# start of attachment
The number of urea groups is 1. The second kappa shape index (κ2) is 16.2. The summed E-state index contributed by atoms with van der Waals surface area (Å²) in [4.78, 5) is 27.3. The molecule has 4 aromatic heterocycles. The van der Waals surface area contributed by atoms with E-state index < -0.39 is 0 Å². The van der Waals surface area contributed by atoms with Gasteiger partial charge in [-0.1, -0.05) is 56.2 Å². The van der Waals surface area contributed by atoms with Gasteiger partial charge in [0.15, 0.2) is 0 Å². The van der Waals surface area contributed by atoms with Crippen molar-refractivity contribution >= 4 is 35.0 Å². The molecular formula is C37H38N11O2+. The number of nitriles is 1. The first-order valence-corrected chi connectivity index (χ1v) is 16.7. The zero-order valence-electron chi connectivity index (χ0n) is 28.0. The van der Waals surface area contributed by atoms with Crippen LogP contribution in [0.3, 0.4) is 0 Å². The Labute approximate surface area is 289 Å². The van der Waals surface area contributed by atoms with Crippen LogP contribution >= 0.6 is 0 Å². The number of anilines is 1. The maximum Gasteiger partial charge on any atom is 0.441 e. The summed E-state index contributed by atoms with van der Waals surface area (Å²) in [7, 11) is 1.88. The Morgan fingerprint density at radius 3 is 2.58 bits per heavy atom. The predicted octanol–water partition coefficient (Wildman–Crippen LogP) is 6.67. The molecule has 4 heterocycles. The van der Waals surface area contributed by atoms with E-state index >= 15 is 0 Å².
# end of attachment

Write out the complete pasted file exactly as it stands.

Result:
The number of urea groups is 1. The second kappa shape index (κ2) is 16.2. The summed E-state index contributed by atoms with van der Waals surface area (Å²) in [4.78, 5) is 27.3. The molecule has 4 aromatic heterocycles. The van der Waals surface area contributed by atoms with E-state index < -0.39 is 0 Å². The van der Waals surface area contributed by atoms with Gasteiger partial charge in [-0.1, -0.05) is 56.2 Å². The van der Waals surface area contributed by atoms with Gasteiger partial charge in [0.15, 0.2) is 0 Å². The van der Waals surface area contributed by atoms with Crippen molar-refractivity contribution >= 4 is 35.0 Å². The molecular formula is C37H38N11O2+. The number of nitriles is 1. The first-order valence-corrected chi connectivity index (χ1v) is 16.7. The zero-order valence-electron chi connectivity index (χ0n) is 28.0. The van der Waals surface area contributed by atoms with Crippen LogP contribution in [0.3, 0.4) is 0 Å². The Labute approximate surface area is 289 Å². The van der Waals surface area contributed by atoms with Crippen LogP contribution >= 0.6 is 0 Å². The number of anilines is 1. The maximum Gasteiger partial charge on any atom is 0.441 e. The summed E-state index contributed by atoms with van der Waals surface area (Å²) in [7, 11) is 1.88. The Morgan fingerprint density at radius 3 is 2.58 bits per heavy atom. The predicted octanol–water partition coefficient (Wildman–Crippen LogP) is 6.67. The molecule has 4 heterocycles. The van der Waals surface area contributed by atoms with E-state index >= 15 is 0 Å².